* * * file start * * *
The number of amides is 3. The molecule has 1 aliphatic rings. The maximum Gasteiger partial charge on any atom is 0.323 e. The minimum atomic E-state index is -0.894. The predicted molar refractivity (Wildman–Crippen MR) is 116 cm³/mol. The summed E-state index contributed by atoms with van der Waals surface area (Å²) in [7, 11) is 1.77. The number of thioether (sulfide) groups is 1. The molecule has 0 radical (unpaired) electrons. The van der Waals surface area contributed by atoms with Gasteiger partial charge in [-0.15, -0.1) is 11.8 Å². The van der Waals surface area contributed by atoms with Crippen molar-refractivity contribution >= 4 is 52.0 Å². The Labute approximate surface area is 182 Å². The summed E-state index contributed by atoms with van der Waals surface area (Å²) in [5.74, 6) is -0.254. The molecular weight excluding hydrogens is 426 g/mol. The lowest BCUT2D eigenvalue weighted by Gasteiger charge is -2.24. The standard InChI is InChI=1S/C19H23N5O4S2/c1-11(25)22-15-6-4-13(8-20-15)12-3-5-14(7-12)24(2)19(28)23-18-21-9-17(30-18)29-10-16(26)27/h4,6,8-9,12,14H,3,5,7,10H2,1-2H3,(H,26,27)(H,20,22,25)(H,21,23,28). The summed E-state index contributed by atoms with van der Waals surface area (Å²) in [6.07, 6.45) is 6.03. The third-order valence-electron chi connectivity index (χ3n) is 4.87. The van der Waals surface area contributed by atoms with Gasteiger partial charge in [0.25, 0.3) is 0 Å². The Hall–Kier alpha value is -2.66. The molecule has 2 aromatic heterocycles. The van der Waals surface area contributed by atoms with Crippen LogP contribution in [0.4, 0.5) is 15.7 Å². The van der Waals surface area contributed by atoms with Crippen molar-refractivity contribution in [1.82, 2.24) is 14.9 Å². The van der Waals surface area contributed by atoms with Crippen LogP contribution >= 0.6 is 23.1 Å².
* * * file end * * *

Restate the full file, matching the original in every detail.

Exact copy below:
The number of amides is 3. The molecule has 1 aliphatic rings. The maximum Gasteiger partial charge on any atom is 0.323 e. The minimum atomic E-state index is -0.894. The predicted molar refractivity (Wildman–Crippen MR) is 116 cm³/mol. The summed E-state index contributed by atoms with van der Waals surface area (Å²) in [7, 11) is 1.77. The number of thioether (sulfide) groups is 1. The molecule has 0 radical (unpaired) electrons. The van der Waals surface area contributed by atoms with Gasteiger partial charge in [-0.15, -0.1) is 11.8 Å². The van der Waals surface area contributed by atoms with Crippen molar-refractivity contribution >= 4 is 52.0 Å². The Labute approximate surface area is 182 Å². The summed E-state index contributed by atoms with van der Waals surface area (Å²) in [5.74, 6) is -0.254. The molecular weight excluding hydrogens is 426 g/mol. The lowest BCUT2D eigenvalue weighted by Gasteiger charge is -2.24. The standard InChI is InChI=1S/C19H23N5O4S2/c1-11(25)22-15-6-4-13(8-20-15)12-3-5-14(7-12)24(2)19(28)23-18-21-9-17(30-18)29-10-16(26)27/h4,6,8-9,12,14H,3,5,7,10H2,1-2H3,(H,26,27)(H,20,22,25)(H,21,23,28). The summed E-state index contributed by atoms with van der Waals surface area (Å²) in [6.07, 6.45) is 6.03. The third-order valence-electron chi connectivity index (χ3n) is 4.87. The van der Waals surface area contributed by atoms with Gasteiger partial charge in [0.25, 0.3) is 0 Å². The Hall–Kier alpha value is -2.66. The molecule has 2 aromatic heterocycles. The van der Waals surface area contributed by atoms with Crippen LogP contribution in [0.4, 0.5) is 15.7 Å². The van der Waals surface area contributed by atoms with Crippen molar-refractivity contribution in [1.82, 2.24) is 14.9 Å². The van der Waals surface area contributed by atoms with Crippen LogP contribution >= 0.6 is 23.1 Å².